Representing the tiny state of Vermont, it's my humble opinion as a public educator that the commitment to improvements in education is strong. Our state legislators are finishing this session with intentions to find ways to decrease spending yet increase access to early education. According to the Department of Education, more than 80% of towns in our 14 counties already publicly fund per-k programs in and outside the public school systems.  According to news coverage posted by Josh O'Gorman (Rutland Herald, May, 2013) Vermont was one of the only states funding pre-K education to increase spending this fiscal year.  Times are definitely tough for Vermonters but even in attendance at our rural town meeting in March, voters were adamant that children come first.
While 27 of the 40 states reported declines in pre-K spending, Vermont increased its spending by $368 per pupil, from $3,376 per pupil to $3,744 per pupil. During the 2011-12 fiscal year, Vermont had 5,442 pupils enrolled in state-funded pre-K programs at a cost of $20,374,443 (Gorman). 
Vermont is committed to working with reform while also protecting traditional values in education.
The school I teach in is rural with a high percentage of our demographic receiving free and reduced lunch. Low NECAP scores identified us as a school in need but the identification was cause for support and improvement, not branding and disgrace. Funding through school improvement initiatives have helped our faculty design Personal Learning Communities and move towards progress monitoring against student failure and dropout.  For the most part, we accept these changes. In an exciting phase of the initiative our administration made the decision to provide 1:1 digital technologies for each student on our middle school and high school campus.  The role of students and teachers will be impacted; responsibilities and motivations will shift in directions we have yet to understand.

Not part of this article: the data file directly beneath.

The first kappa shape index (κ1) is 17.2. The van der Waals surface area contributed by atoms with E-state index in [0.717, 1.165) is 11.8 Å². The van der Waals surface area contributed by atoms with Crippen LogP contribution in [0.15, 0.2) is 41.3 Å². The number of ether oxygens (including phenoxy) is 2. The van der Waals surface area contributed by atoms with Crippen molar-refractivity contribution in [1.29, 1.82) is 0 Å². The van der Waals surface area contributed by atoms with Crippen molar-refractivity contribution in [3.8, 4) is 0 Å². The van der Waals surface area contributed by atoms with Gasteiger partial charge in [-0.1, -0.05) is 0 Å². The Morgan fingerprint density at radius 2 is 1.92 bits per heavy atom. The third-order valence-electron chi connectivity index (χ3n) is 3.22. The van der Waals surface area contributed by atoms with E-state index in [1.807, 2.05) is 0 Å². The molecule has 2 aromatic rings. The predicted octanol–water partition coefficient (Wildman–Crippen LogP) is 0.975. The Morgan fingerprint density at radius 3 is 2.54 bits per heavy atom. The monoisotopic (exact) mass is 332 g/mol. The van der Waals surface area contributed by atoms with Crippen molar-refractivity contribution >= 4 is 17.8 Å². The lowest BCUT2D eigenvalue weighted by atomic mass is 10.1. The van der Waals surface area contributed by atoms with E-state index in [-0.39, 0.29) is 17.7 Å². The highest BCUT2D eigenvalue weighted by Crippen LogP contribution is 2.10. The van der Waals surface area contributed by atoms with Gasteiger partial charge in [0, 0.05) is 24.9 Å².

Not all is rosy.  Being a rural Vermont school means that teacher salaries are significantly less than those paid in surrounding counties.  We lose talented younger teachers to this competitive job market each year. Asking such a small communal population to match these salaries is not in the cards just yet.  Vermont's future move is to consider statewide contracts. But not quite yet.


Wednesday, May 1, 2013

Wrapping up

I have two classes left as I get ready to finish my Masters in Literacy. For my 14 fans out there, thank you for paying attention to my intellectual journey. Yesterday afternoon, I sat in an independent study not even noticing the sudden blooms of spring outside the porch window. Instead I was reviewing once and for all the importance of fluency. Reading with speed, accuracy and expression is essential to success in middle and high school and yet many of us do not take the time to encourage it. As I sat and reviewed assessment strategies and screening of fluency I was seized with the sort of thoughts that many first year teachers experience. Thoughts of, "I'm not ready!" ran through my mind. For the first time in 16 years of teaching I have been mentored and coached by experts in the field of literacy who have refined my practice as I teach. It is synonymous to working with Ina Garten in the kitchen or Bob Villa on House design. Can I continue this Mastery without their constant guidance? Oh muses how I will miss you!